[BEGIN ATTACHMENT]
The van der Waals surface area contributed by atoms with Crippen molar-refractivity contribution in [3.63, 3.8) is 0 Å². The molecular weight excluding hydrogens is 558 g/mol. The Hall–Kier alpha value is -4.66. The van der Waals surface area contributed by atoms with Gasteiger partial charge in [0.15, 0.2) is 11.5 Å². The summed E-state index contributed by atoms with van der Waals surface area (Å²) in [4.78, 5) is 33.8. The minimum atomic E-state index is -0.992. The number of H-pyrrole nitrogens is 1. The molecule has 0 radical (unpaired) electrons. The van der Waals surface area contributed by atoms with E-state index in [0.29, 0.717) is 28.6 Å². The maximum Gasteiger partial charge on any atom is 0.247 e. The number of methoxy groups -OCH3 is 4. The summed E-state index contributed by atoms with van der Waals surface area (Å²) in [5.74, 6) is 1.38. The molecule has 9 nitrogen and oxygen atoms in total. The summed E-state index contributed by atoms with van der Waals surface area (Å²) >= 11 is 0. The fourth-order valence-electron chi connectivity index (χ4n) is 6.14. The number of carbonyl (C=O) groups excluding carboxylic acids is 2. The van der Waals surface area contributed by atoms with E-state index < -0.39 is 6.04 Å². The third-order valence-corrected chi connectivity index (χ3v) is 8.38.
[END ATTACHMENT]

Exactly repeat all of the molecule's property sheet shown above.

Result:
The van der Waals surface area contributed by atoms with Crippen molar-refractivity contribution in [3.63, 3.8) is 0 Å². The molecular weight excluding hydrogens is 558 g/mol. The Hall–Kier alpha value is -4.66. The van der Waals surface area contributed by atoms with Gasteiger partial charge in [0.15, 0.2) is 11.5 Å². The summed E-state index contributed by atoms with van der Waals surface area (Å²) in [4.78, 5) is 33.8. The minimum atomic E-state index is -0.992. The number of H-pyrrole nitrogens is 1. The molecule has 0 radical (unpaired) electrons. The van der Waals surface area contributed by atoms with E-state index in [0.29, 0.717) is 28.6 Å². The maximum Gasteiger partial charge on any atom is 0.247 e. The number of methoxy groups -OCH3 is 4. The summed E-state index contributed by atoms with van der Waals surface area (Å²) in [5.74, 6) is 1.38. The molecule has 9 nitrogen and oxygen atoms in total. The summed E-state index contributed by atoms with van der Waals surface area (Å²) >= 11 is 0. The fourth-order valence-electron chi connectivity index (χ4n) is 6.14. The number of carbonyl (C=O) groups excluding carboxylic acids is 2. The van der Waals surface area contributed by atoms with E-state index < -0.39 is 6.04 Å². The third-order valence-corrected chi connectivity index (χ3v) is 8.38.